The Link Between Chronic Pain and Depression

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The Link Between Chronic Pain and Depression

For the 100 million U.S. adults suffering from chronic pain, emotional pain frequently follows. Some experts estimate that 50% of people with chronic pain also experience depression. The conditions are tightly entwined. While chronic pain dampens a person’s mood, depression can also lead to pain.

Pain frequently leads to depression

Living in pain that never subsides, that limits daily activities, and decreases quality of life naturally leads a person to feel down. Symptoms of depression may include ongoing fatigue, difficultly sleeping, trouble concentrating, feeling sad or anxious for an extended period of time, or losing interest in activities or hobbies that were once enjoyable.

The daily stress of living with chronic pain can also increase the likelihood that a person will develop depression. Migraine headache sufferers are particularly vulnerable to mood disorders. A study from the University of Toronto found that people experiencing migraines were twice as likely to experience depression.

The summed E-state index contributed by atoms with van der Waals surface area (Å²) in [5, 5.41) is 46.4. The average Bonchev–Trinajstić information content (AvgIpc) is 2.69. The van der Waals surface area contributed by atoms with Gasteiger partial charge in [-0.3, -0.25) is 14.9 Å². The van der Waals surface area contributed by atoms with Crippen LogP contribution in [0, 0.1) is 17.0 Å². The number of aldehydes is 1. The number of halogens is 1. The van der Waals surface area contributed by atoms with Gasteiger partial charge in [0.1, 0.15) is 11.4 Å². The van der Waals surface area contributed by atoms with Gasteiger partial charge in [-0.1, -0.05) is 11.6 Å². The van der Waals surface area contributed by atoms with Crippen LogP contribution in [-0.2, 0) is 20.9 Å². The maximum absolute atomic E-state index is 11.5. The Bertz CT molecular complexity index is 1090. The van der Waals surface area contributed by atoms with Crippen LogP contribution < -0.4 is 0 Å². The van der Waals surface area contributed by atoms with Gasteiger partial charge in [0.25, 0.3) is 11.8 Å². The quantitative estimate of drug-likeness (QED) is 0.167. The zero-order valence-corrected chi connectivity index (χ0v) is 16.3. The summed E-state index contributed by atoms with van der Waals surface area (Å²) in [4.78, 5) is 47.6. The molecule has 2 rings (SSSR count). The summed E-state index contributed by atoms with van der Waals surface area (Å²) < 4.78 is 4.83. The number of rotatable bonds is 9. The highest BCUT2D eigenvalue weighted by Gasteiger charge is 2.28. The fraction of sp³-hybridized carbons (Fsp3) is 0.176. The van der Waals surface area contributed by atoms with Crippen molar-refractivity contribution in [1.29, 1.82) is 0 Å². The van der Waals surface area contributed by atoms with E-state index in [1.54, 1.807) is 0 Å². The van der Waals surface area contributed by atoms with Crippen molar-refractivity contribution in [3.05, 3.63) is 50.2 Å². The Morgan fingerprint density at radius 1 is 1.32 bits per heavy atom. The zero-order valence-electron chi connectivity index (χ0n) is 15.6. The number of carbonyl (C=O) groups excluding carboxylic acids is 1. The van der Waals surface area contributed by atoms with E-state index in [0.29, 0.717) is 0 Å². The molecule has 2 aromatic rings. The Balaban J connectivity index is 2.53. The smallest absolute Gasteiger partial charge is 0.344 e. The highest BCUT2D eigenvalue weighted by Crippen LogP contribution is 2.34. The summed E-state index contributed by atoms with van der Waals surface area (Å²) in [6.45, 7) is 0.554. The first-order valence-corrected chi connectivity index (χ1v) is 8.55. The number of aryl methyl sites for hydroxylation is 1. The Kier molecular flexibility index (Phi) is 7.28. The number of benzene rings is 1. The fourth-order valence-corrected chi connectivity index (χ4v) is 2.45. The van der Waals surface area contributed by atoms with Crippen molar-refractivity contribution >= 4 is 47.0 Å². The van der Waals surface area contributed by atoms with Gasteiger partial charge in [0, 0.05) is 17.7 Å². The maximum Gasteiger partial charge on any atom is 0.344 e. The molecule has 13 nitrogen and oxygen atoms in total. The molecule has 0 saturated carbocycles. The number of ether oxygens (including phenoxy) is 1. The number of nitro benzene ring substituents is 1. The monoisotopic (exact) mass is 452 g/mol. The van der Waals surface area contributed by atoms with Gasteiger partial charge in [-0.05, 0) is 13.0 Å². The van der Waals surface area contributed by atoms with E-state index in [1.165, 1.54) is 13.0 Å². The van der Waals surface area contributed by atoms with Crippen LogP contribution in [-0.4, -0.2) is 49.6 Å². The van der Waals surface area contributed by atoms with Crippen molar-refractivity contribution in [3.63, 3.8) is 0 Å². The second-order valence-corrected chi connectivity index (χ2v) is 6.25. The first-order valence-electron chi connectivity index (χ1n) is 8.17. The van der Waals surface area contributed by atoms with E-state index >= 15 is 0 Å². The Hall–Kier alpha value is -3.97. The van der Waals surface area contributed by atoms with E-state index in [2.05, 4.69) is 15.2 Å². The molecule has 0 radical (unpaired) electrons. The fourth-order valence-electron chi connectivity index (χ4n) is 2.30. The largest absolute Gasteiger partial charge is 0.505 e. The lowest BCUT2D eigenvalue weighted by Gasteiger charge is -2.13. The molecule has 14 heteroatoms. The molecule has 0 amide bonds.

Painkillers sometimes result in depression

Researchers at St. Louis University Medical Center found that patients taking opioids—strong medications frequently prescribed to combat chronic pain—frequently became depressed.

Patients taking opioids for at least 180 days increased their risk of a depressive episode by 53%, researchers found. Patients taking opioids between 90 and 180 days saw a 25% increase in risk. Bigger doses of medication were also connected to a greater risk of depression.

Depression can lead to pain

Many people think of depression as solely an emotional state, but people feeling low also frequently experience physical symptoms, including headaches, joint or back pain, and stomach discomfort. This physical discomfort can exacerbate depression, resulting in an unhealthy cycle that’s difficult to break. People who are depressed are three times more likely to develop chronic pain, according to Harvard Health Publications.

The connection between pain and depression may be biological. Neurotransmitters commonly implicated in depression, such as serotonin and norepinephrine, are also involved in the brain’s signaling of pain. Similarly, both chronic pain and depression can lead to changes in the nervous system, essentially paving physiological roads perpetuating the conditions.

What are your experiences with chronic pain and depression? 

Image by julien haler via Flickr

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About the Author:

At Holistic Pain, we have a passion for helping you and those who around you who suffer from pain find relief. Part of that passion extends to education and transparency. In our Holistic Pain blog, we focus on new research studies, along with our own tips, for maintaining and improving your quality of life, even with pain.

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